After Tokyo Olympics Delay, Puma Wants '2021' Trademark

By Bill Donahue
Law360 is providing free access to its coronavirus coverage to make sure all members of the legal community have accurate information in this time of uncertainty and change. Use the form below to sign up for any of our weekly newsletters. Signing up for any of our section newsletters will opt you in to the weekly Coronavirus briefing.

Sign up for our Intellectual Property newsletter

You must correct or enter the following before you can sign up:

Select more newsletters to receive for free [+] Show less [-]

Thank You!

Law360 (March 30, 2020, 4:20 PM EDT) -- Sneaker company Puma applied last week to register "Puma Tokyo 2021" as a trademark, filing its paperwork on the same day that the Tokyo Games were postponed until 2021 due to the coronavirus pandemic.

In a March 24 filing at the U.S. Patent and Trademark Office, the German sneaker giant applied to register the phrase in standard characters as a trademark for apparel, footwear, accessories and sporting goods.

The application came the same day that the International Olympic Committee announced that the Tokyo Games, set to kick off in July, would be postponed over the outbreak of COVID-19, which has sickened hundreds of thousands around the globe.

It was not immediately clear whether the application was authorized by the IOC or the U.S. Olympic Committee, which closely guard the trademark rights associated with their marquee sporting event.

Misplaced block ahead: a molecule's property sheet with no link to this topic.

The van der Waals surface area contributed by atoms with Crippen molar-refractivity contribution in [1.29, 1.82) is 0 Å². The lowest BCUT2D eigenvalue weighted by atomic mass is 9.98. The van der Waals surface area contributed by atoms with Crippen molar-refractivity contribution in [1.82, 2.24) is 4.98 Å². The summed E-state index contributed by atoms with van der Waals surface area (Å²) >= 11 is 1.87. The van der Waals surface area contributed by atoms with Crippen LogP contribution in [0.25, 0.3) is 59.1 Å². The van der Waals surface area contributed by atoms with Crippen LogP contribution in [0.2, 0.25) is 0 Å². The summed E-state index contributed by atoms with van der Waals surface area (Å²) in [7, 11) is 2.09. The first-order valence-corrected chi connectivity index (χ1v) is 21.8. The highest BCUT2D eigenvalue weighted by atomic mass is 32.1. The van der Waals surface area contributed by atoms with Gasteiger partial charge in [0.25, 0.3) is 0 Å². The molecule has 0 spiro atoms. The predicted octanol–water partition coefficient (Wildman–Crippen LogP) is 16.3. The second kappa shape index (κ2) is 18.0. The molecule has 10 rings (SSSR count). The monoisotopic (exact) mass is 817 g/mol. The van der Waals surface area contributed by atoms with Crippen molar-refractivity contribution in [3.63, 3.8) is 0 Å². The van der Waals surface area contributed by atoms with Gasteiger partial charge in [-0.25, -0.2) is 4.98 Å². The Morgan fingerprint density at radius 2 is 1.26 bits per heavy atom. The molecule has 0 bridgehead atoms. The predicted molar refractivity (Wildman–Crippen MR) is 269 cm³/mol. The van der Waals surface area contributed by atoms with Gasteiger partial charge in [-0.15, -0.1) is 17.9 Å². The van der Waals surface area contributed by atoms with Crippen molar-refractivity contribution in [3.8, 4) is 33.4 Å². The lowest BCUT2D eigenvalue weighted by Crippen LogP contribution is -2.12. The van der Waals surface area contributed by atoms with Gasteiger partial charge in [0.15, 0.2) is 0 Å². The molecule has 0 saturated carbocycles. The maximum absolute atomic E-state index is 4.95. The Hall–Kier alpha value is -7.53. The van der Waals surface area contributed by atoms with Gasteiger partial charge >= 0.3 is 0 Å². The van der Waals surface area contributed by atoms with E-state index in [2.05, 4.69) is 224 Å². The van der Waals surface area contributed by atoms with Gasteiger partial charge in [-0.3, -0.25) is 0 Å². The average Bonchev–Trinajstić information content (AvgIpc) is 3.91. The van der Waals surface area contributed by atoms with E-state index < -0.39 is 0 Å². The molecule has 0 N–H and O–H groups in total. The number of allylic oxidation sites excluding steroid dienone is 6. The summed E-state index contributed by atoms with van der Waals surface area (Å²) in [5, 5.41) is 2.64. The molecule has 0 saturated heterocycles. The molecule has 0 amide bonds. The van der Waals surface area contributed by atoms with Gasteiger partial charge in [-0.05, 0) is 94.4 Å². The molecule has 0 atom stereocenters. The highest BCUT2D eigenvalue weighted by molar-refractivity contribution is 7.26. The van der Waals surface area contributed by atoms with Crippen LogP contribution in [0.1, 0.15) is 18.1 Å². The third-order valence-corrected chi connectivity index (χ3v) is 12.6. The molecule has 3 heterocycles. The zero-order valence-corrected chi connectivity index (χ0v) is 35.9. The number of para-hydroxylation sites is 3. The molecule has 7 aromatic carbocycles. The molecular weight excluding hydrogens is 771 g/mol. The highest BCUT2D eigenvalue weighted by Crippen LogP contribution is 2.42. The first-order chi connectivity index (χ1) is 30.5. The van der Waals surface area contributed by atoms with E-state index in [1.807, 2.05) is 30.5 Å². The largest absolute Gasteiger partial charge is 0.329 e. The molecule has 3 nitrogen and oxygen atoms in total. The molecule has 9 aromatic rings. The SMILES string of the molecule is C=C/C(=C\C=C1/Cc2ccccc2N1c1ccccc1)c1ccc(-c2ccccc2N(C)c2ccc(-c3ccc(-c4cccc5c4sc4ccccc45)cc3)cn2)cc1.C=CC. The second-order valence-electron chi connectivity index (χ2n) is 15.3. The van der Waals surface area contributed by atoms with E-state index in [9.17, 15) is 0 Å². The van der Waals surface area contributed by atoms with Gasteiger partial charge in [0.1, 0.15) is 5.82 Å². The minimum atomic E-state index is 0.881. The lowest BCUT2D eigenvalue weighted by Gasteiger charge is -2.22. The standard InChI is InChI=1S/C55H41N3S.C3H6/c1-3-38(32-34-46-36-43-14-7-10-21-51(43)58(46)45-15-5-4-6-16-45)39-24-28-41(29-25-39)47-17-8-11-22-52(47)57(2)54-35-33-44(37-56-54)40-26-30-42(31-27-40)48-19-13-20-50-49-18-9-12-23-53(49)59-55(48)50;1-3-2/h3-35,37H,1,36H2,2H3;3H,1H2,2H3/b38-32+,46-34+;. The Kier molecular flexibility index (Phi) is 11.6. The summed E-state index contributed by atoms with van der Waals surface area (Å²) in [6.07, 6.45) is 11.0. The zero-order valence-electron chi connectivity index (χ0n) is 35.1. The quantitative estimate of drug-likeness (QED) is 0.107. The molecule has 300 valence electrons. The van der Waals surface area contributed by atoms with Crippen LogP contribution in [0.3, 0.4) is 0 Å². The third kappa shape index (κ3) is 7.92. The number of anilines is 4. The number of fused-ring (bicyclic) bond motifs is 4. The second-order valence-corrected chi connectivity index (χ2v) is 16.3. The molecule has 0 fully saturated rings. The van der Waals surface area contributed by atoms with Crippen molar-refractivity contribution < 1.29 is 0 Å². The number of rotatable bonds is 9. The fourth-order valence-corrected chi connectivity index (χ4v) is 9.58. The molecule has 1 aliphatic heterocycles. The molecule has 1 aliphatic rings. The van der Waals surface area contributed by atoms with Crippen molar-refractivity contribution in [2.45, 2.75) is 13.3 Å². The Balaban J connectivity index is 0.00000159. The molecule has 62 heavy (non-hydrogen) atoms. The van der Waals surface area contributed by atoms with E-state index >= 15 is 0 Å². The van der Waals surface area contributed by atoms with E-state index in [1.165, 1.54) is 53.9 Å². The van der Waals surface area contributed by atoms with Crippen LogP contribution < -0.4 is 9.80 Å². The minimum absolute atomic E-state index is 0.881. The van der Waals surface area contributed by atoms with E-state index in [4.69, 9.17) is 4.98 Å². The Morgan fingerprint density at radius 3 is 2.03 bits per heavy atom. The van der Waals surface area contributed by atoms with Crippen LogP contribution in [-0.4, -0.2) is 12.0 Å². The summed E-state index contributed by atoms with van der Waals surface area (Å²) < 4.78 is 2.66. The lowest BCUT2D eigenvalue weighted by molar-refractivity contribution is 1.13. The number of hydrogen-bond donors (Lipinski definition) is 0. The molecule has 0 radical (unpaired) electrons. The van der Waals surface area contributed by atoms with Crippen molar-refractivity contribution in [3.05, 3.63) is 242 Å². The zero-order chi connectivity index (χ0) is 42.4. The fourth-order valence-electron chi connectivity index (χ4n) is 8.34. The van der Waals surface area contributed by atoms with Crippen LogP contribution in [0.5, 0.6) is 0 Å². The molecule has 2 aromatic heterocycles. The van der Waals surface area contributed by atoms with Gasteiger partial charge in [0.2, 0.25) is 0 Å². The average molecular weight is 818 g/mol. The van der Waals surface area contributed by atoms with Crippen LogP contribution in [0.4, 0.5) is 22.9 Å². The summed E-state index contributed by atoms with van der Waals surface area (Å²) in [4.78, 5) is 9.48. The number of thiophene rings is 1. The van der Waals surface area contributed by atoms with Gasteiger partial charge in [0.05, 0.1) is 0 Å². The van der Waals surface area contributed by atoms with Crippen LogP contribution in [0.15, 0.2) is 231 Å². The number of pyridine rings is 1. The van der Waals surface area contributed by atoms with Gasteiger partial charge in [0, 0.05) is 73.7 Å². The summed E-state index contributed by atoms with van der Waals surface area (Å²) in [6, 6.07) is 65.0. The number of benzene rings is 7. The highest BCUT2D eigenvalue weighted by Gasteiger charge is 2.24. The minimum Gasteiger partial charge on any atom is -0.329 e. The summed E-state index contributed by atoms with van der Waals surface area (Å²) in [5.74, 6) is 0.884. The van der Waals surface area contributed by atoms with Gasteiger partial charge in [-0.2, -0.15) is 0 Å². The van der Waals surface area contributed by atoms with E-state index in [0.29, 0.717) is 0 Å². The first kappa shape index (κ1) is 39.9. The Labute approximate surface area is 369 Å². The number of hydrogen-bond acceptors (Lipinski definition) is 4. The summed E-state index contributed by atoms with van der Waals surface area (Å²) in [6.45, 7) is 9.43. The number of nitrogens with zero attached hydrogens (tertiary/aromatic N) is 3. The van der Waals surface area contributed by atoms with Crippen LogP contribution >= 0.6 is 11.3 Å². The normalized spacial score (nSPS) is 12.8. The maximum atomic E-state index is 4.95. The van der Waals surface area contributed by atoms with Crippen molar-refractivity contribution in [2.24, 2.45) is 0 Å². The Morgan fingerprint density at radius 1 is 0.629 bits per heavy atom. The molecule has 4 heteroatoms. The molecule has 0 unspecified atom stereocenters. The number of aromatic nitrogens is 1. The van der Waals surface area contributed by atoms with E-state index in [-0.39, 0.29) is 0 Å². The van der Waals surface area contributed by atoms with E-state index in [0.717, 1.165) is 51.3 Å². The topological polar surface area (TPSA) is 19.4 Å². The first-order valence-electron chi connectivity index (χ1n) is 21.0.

Representatives for the USOC and for Puma did not immediately return requests for comment on Monday.

The USOC owns three trademark registrations for "Tokyo 2020" but has not applied for any trademarks for "Tokyo 2021." That's likely because the organizers have specifically said that they plan to keep using the "2020" name even after the postponement.

The USOC has also secured several trademark registrations — including "Tokyo Strong" and "Road to Tokyo" — that do not reference the specific year, as well as registrations for the event's logo without words.

If it was not authorized, Puma's application is almost certain to spark a fight with the USOC — either in the form of an opposition proceeding at the trademark office, or perhaps even a federal infringement lawsuit.

Like the NFL and the Super Bowl, the USOC moves aggressively to prevent unauthorized commercial uses of Olympics trademarks. The group owns hundreds of trademark registrations at USPTO and is empowered by a special statute that grants stronger protections than the Lanham Act.

Puma is represented by Anne E. Naffziger of Leydig Voit & Mayer Ltd.

--Editing by Adam LoBelia.

For a reprint of this article, please contact

Hello! I'm Law360's automated support bot.

How can I help you today?

For example, you can type:
  • I forgot my password
  • I took a free trial but didn't get a verification email
  • How do I sign up for a newsletter?
Ask a question!